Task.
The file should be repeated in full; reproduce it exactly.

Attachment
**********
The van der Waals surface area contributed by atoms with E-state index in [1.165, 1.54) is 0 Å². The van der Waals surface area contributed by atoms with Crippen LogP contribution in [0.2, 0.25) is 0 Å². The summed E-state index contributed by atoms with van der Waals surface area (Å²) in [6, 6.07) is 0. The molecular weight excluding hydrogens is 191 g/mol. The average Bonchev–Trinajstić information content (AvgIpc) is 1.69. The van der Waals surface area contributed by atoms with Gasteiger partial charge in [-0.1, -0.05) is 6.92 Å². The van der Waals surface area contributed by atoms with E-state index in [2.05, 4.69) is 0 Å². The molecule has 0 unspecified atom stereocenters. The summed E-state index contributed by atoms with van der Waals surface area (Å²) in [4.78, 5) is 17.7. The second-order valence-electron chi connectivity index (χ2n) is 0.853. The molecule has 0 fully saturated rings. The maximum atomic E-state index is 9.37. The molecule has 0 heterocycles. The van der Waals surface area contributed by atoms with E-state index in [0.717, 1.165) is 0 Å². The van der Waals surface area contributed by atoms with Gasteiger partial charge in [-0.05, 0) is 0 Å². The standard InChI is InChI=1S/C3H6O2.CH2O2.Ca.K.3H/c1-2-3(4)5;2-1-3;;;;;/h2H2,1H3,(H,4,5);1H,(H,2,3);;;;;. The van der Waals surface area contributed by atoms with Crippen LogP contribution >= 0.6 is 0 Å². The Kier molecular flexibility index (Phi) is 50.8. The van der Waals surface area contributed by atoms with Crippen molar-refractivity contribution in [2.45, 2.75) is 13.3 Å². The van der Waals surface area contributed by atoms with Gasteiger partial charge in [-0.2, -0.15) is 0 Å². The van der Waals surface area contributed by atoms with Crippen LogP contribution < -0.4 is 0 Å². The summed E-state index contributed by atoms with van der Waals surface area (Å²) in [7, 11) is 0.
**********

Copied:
The van der Waals surface area contributed by atoms with E-state index in [1.165, 1.54) is 0 Å². The van der Waals surface area contributed by atoms with Crippen LogP contribution in [0.2, 0.25) is 0 Å². The summed E-state index contributed by atoms with van der Waals surface area (Å²) in [6, 6.07) is 0. The molecular weight excluding hydrogens is 191 g/mol. The average Bonchev–Trinajstić information content (AvgIpc) is 1.69. The van der Waals surface area contributed by atoms with Gasteiger partial charge in [-0.1, -0.05) is 6.92 Å². The van der Waals surface area contributed by atoms with E-state index in [2.05, 4.69) is 0 Å². The molecule has 0 unspecified atom stereocenters. The summed E-state index contributed by atoms with van der Waals surface area (Å²) in [4.78, 5) is 17.7. The second-order valence-electron chi connectivity index (χ2n) is 0.853. The molecule has 0 fully saturated rings. The maximum atomic E-state index is 9.37. The molecule has 0 heterocycles. The van der Waals surface area contributed by atoms with E-state index in [0.717, 1.165) is 0 Å². The van der Waals surface area contributed by atoms with Gasteiger partial charge in [-0.05, 0) is 0 Å². The standard InChI is InChI=1S/C3H6O2.CH2O2.Ca.K.3H/c1-2-3(4)5;2-1-3;;;;;/h2H2,1H3,(H,4,5);1H,(H,2,3);;;;;. The van der Waals surface area contributed by atoms with Crippen LogP contribution >= 0.6 is 0 Å². The Kier molecular flexibility index (Phi) is 50.8. The van der Waals surface area contributed by atoms with Crippen molar-refractivity contribution in [2.45, 2.75) is 13.3 Å². The van der Waals surface area contributed by atoms with Gasteiger partial charge in [-0.2, -0.15) is 0 Å². The van der Waals surface area contributed by atoms with Crippen LogP contribution < -0.4 is 0 Å². The summed E-state index contributed by atoms with van der Waals surface area (Å²) in [7, 11) is 0.